But enough about the main course, what about the dessert? Well, if Disc 1 wasn’t already enough a legion of gorehounds are sure to go positively gaga for Discs 2 and 3 which serve up a bloodthirsty treat in the form of trailers for all 72 of the films featured on the DPP list. Disc 2 holds trailers for the 39 films that were successfully prosecuted and banned under the Obscene Publications Act whilst Disc 3 contains the remaining 33 films that, whilst featured on the list, were ultimately not prosecuted. But what truly lifts the boxset into the hallowed realms of the definitive is the fact that all 72 trailers come accompanied by newly filmed intros from the likes of Newman, Bryce, Morris, Mendik and Jones.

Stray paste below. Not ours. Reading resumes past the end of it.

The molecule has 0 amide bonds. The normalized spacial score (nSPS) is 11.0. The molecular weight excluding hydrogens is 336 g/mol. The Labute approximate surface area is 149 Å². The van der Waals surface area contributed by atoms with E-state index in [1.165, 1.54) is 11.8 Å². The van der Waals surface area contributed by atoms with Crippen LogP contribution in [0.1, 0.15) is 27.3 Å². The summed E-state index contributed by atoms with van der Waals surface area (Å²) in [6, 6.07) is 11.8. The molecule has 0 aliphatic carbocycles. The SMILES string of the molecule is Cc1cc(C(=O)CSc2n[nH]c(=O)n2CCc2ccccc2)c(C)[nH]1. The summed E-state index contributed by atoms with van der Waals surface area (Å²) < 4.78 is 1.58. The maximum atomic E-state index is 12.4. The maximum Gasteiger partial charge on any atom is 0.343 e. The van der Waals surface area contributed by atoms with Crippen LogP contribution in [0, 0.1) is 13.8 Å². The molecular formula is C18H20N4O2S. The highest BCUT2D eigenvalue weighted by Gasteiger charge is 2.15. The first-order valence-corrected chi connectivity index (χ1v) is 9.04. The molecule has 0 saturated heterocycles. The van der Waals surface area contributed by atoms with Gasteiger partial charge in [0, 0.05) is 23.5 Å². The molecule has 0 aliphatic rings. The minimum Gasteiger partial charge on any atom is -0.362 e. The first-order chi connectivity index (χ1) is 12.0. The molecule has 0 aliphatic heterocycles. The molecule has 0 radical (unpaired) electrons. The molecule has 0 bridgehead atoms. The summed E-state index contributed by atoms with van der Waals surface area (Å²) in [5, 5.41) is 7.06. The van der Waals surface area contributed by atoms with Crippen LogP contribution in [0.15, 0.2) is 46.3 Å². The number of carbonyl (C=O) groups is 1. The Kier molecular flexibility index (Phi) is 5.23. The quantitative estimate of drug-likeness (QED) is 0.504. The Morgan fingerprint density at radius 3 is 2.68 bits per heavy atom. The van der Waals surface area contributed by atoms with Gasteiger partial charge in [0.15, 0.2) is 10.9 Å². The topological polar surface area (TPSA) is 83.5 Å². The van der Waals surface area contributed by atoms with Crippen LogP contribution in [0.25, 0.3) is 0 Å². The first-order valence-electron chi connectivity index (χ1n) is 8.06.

Running for a combined total (with trailers) of over seven hours the intros are packed to bursting with fascinating trivia, witty anecdotes and behind the scenes info that is sure to astound, amaze, delight and disturb. For instance, did you know that Charles McCrann, the writer, director and star of “Forest of Fear” (1980) was one of the many victims of the 9/11 atrocities? Or that David Grant, the distributor of Romano Scavolini’s “Nightmares in a Damaged Brain” (1981) was put in prison for releasing a version of the film longer than the BBFC certified X rated cut? And how many amongst you were well aware that Murray Markowitz’s “I Miss You, Hugs and Kisses” featured the first score to be written by future “Lord of the Rings” composer Howard  Shore?